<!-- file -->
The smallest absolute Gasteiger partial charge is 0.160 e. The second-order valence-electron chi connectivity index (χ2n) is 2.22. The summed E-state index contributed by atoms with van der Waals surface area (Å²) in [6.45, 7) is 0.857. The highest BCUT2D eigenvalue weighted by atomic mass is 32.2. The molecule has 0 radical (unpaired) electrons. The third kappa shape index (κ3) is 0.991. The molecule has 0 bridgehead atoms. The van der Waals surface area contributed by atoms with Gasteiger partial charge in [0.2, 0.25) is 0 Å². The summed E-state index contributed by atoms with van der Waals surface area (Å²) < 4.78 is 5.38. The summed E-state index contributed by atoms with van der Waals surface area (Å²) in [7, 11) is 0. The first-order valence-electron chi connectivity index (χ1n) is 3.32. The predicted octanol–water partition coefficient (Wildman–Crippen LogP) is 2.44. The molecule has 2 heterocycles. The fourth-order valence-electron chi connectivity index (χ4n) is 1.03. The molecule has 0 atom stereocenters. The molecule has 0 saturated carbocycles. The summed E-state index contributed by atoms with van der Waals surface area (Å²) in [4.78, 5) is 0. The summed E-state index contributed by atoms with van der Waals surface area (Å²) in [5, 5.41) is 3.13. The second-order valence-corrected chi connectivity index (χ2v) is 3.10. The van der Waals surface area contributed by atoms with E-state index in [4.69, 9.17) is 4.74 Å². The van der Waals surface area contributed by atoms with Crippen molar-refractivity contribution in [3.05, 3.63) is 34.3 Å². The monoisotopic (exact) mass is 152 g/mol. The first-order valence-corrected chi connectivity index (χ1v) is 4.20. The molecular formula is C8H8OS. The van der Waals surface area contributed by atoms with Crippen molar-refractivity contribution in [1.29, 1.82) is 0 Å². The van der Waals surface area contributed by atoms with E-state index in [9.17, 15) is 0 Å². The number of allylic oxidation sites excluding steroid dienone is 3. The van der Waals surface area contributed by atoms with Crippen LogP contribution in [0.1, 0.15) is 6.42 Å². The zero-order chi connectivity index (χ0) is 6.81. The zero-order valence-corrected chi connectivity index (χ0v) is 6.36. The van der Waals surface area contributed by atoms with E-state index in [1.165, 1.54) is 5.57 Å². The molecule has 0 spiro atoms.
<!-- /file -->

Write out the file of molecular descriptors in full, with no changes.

The smallest absolute Gasteiger partial charge is 0.160 e. The second-order valence-electron chi connectivity index (χ2n) is 2.22. The summed E-state index contributed by atoms with van der Waals surface area (Å²) in [6.45, 7) is 0.857. The highest BCUT2D eigenvalue weighted by atomic mass is 32.2. The molecule has 0 radical (unpaired) electrons. The third kappa shape index (κ3) is 0.991. The molecule has 0 bridgehead atoms. The van der Waals surface area contributed by atoms with Gasteiger partial charge in [0.2, 0.25) is 0 Å². The summed E-state index contributed by atoms with van der Waals surface area (Å²) < 4.78 is 5.38. The summed E-state index contributed by atoms with van der Waals surface area (Å²) in [7, 11) is 0. The first-order valence-electron chi connectivity index (χ1n) is 3.32. The predicted octanol–water partition coefficient (Wildman–Crippen LogP) is 2.44. The molecule has 2 heterocycles. The fourth-order valence-electron chi connectivity index (χ4n) is 1.03. The molecule has 0 atom stereocenters. The molecule has 0 saturated carbocycles. The summed E-state index contributed by atoms with van der Waals surface area (Å²) in [4.78, 5) is 0. The summed E-state index contributed by atoms with van der Waals surface area (Å²) in [5, 5.41) is 3.13. The second-order valence-corrected chi connectivity index (χ2v) is 3.10. The van der Waals surface area contributed by atoms with E-state index in [4.69, 9.17) is 4.74 Å². The van der Waals surface area contributed by atoms with Crippen molar-refractivity contribution in [3.05, 3.63) is 34.3 Å². The monoisotopic (exact) mass is 152 g/mol. The first-order valence-corrected chi connectivity index (χ1v) is 4.20. The molecular formula is C8H8OS. The van der Waals surface area contributed by atoms with Crippen molar-refractivity contribution in [1.29, 1.82) is 0 Å². The van der Waals surface area contributed by atoms with E-state index in [9.17, 15) is 0 Å². The number of allylic oxidation sites excluding steroid dienone is 3. The van der Waals surface area contributed by atoms with Crippen LogP contribution in [0.1, 0.15) is 6.42 Å². The zero-order chi connectivity index (χ0) is 6.81. The zero-order valence-corrected chi connectivity index (χ0v) is 6.36. The van der Waals surface area contributed by atoms with E-state index in [1.165, 1.54) is 5.57 Å². The molecule has 0 spiro atoms.